14th September is celebrated across the country as Hindi Diwas. But do you know why this date is chosen exclusively to celebrate the day? Let us narrate the history behind the celebration of Hindi Diwas on 14th September. When our country attained freedom from British rule in 1947, then a big concern of language was standing before them. India is a huge country with a varied culture. There are hundreds of languages that are spoken in the country and more than thousands of dialects. On 6th December 1946, Constitution Assembly was called to prepare the constitution of independent India. Sacchinanand Sinha was appointed as the Interim Director of Constitution Assembly, later he was replaced by Dr Rajendra Prasad. Dr Bhimrao Ambedkar was the Chairman of Drafting Committee of Constitution Assembly. The Assembly presented the final draft on 26th November 1949. Hence, independent India received its constitution on 26th January 1950 completely.
But still, the concern for choosing an official language for the constitution was still unattended. After a long debate and discussion, Hindi and English were chosen as the official language of independent India. On 14th September 1949, Constitution Assembly accepted Hindi written in Devnagri Script and English as an official language. Later, Pt Jawaharlal Nehru announced this day to be celebrated as Hindi Diwas in the country. First Hindi Diwas was celebrated on 14th September 1953.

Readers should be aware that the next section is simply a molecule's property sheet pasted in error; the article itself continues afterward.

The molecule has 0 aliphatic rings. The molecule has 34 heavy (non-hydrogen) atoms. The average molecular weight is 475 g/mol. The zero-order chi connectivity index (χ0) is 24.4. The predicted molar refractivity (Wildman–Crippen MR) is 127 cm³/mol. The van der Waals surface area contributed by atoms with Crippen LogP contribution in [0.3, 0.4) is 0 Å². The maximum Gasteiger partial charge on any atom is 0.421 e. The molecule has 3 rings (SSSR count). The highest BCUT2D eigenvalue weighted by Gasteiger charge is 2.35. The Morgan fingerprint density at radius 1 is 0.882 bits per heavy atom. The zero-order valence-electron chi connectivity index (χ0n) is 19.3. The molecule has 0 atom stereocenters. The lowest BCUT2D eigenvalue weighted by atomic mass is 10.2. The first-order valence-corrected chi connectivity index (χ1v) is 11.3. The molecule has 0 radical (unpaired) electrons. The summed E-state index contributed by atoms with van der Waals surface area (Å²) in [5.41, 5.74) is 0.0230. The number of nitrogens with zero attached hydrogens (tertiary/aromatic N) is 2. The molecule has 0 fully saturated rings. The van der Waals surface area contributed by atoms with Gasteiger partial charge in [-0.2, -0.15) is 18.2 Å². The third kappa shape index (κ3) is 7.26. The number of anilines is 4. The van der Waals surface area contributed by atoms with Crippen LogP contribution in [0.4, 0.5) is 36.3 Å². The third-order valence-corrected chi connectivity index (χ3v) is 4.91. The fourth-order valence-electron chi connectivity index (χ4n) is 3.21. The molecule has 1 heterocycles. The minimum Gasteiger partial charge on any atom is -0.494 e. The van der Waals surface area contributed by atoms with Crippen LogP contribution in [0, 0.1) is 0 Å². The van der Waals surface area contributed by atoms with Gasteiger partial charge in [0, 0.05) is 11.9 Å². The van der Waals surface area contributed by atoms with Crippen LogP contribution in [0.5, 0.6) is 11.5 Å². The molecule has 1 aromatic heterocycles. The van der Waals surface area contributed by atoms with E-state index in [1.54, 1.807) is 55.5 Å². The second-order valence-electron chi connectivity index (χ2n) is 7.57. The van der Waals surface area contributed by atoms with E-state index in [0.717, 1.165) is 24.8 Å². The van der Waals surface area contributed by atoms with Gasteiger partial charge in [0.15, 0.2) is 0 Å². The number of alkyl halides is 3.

Right from the war of independence, a single language for the country was called upon. Ministers from different states suggested Hindi to be accepted as a language of communication for the country. Apart from the Northern part of India, states in Western India spoke and understood Hindi as well as their native language. But Southern and North-eastern states of India found Hindi as a foreign language. This is the reason why Hindi wasn’t declared as the national language of India after independence. According to article 351 of Indian Constitution, it is the duty of Union government to promote the spread of Hindi language, so that it may serve as a medium of expression for all the elements of the composite culture of India. It was conceived that Indian government will work towards promoting Hindi and when this language will be accepted throughout the country, then it will be declared the national language of India.
But when the time came for English to be removed as an official language of India, several states of the country started protesting. Southern states of India saw a violent protest against the move. In Tamil Nadu, in January 1965, riots were sparked on language conflict. Following the incidents, Central Government of India made amendments in the Constitution to maintain English as well as Hindi as the official language of the country. Apart from official language, Indian constitution’s eight schedule includes 22 languages.
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